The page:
Hodell (2011) writes, “The evaluation of the implementation process must include an evaluation of learners’ impressions of the training (that is, Donald Kirkpatrick’s level 1) and the validation of objectives being met by learners (that is, Kirkpatrick’s level 2)” (p. 66).
Furthermore, Hodell (2011) writes, “The aim of each of these level 1 evaluations is to discover learners’ reactions to the process. More than anything, level 1 evaluation provides instant quality control data” (p. 66). In my project, the level 1 evaluation can be seen at the end of the training when students complete their own self-evaluation. In the self-evaluation, students are required to answer questions about their own performance as well as their thoughts about the entire unit. This gives the instructor and designer the opportunity to reflect on their own practices as well.
Level 2 evaluations regarding learning can also be seen at the end of the training. The summative assessment is a chicken stir-fry foods lab. Students will be graded on their ability to demonstrate their skills on safety and sanitation at the beginning of the lab, cutting, teamwork, and safety and sanitation at the end of the lab. These are things that are directly related to the objectives that students have also practiced enough through their time in the unit.
The last phase of the ADDIE model is E- Evaluation. Evaluations or as educators call them, assessments are the core of the program/training/course, etc. How do you know if your learners are actually learning anything if you do not assess them?
Arends (2009) defines authentic assessment as, “assessment procedures that have students demonstrate their abilities to perform particular tasks in real-life settings” (p. 535). Furthermore, Arends (2009) writes, “Educational reformers such as Rick Stiggins and Jeannie Oakes argue that ‘meaningful performances in real-world’ setings can more closely capture the richness of what students understand about how they can apply this knowledge than can testing for ‘bits and pieces’ with conventional assessment procedures” (p. 240).
I strongly believe that authentic assessments relate to instructional design because when designing programs, training sessions, courses, etcetera, the most successful ones are the ones that plan with real-world examples and outcomes in mind. For me personally when I think of professional development, as boring as it may be, I always reflect on the sesion and say, “Okay, Gianna. What is one thing that you took away from that?” Sometimes there really is nothing and other times it could be as simple as a different center I have to implement, or maybe I just need to incorporate a new teaching and learning strategy in my classroom. No matter what it is, it is something that I am applying to my real-world teaching/learning/living situation. When we teach our students to think in the same way, the positive implications are endless.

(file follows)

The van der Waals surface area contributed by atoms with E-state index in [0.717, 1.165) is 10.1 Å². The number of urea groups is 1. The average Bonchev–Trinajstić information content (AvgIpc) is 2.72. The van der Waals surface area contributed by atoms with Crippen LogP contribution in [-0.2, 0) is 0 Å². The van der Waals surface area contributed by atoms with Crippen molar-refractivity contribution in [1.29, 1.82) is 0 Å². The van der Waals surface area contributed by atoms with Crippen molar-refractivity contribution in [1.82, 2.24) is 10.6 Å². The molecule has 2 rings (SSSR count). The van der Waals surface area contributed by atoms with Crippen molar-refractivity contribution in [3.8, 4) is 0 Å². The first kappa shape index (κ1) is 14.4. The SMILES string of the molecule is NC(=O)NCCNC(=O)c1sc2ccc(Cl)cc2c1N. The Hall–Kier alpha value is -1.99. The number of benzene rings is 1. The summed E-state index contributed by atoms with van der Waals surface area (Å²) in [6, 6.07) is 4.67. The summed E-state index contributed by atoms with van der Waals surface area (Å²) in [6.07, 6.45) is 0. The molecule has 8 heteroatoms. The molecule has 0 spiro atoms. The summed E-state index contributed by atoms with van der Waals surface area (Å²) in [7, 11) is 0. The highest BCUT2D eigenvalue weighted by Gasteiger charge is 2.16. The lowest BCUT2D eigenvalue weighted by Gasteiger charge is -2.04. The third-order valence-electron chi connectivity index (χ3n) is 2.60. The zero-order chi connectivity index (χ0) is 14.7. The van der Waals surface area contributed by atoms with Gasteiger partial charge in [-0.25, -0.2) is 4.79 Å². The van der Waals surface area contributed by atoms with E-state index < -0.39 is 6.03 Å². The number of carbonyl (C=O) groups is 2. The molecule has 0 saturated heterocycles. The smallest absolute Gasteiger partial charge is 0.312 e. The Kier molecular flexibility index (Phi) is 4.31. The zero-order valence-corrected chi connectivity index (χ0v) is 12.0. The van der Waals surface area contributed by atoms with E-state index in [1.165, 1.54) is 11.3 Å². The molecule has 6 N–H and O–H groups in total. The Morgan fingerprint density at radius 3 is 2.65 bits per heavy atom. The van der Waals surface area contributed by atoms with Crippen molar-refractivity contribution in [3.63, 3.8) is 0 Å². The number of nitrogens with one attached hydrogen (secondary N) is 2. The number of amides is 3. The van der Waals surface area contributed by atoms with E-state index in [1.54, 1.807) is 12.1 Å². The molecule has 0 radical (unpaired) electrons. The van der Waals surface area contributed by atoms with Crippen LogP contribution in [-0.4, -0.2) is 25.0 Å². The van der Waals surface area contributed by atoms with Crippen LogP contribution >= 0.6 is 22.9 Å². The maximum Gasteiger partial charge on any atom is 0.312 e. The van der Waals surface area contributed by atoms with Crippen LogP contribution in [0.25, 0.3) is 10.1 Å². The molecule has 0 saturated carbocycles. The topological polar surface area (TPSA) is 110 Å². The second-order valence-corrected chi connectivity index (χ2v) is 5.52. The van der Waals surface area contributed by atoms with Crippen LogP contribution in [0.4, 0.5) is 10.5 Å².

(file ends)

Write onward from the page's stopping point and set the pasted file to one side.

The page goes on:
One example of an authentic assessment that fits into my final project is the summative assessment. My summative assessment is a chicken stir-fry lab where the students are required to demonstrate their skills of knife handling and knife cuts by creating the chicken-stiry fry dish. Although this assessment falls under the category of performance assessment, this is also considered an authentic assessment because the cutting of the vegetables and chicken, and cooking the dish are considered real-world skills that they need to know, i.e. if their carrots are too big and their celery is too small, there will be uneven cooking which will make for a not so tasty dish. This assessment is scored using a rubric.
Another example of an authentic assessment that I can utilize is a student portfolio that would be created as the training session went on and handed in at the end of the session. This student portfolio would consist of any work and assessments that were conducted throughout the training session, including pictures (you obviously need to show the vegetable cuts in some way). This is definitely an effective way for students to be able to show their growth throughout the session.
So that’s it folks. 4 weeks and 4 blog posts the ADDIE model is covered! Most recently, I was asked to develop and present PD to all of the Family and Consumer Sciences teachers in my district. I am excited but nervous but I know with the ADDIE model by my side, I will be okay! I also know I have these videos to help me when I’m confused and down….
Arends, R.I. (2009). Learning to teach (8th ed.). (M. Ryan, Ed.) New York, NY: McGraw-Hill.
Hodell, C. (2011). Ised from the ground up: a no- nonsense approach to instructional design. Chelsea, MI: Sheridan Books, Inc.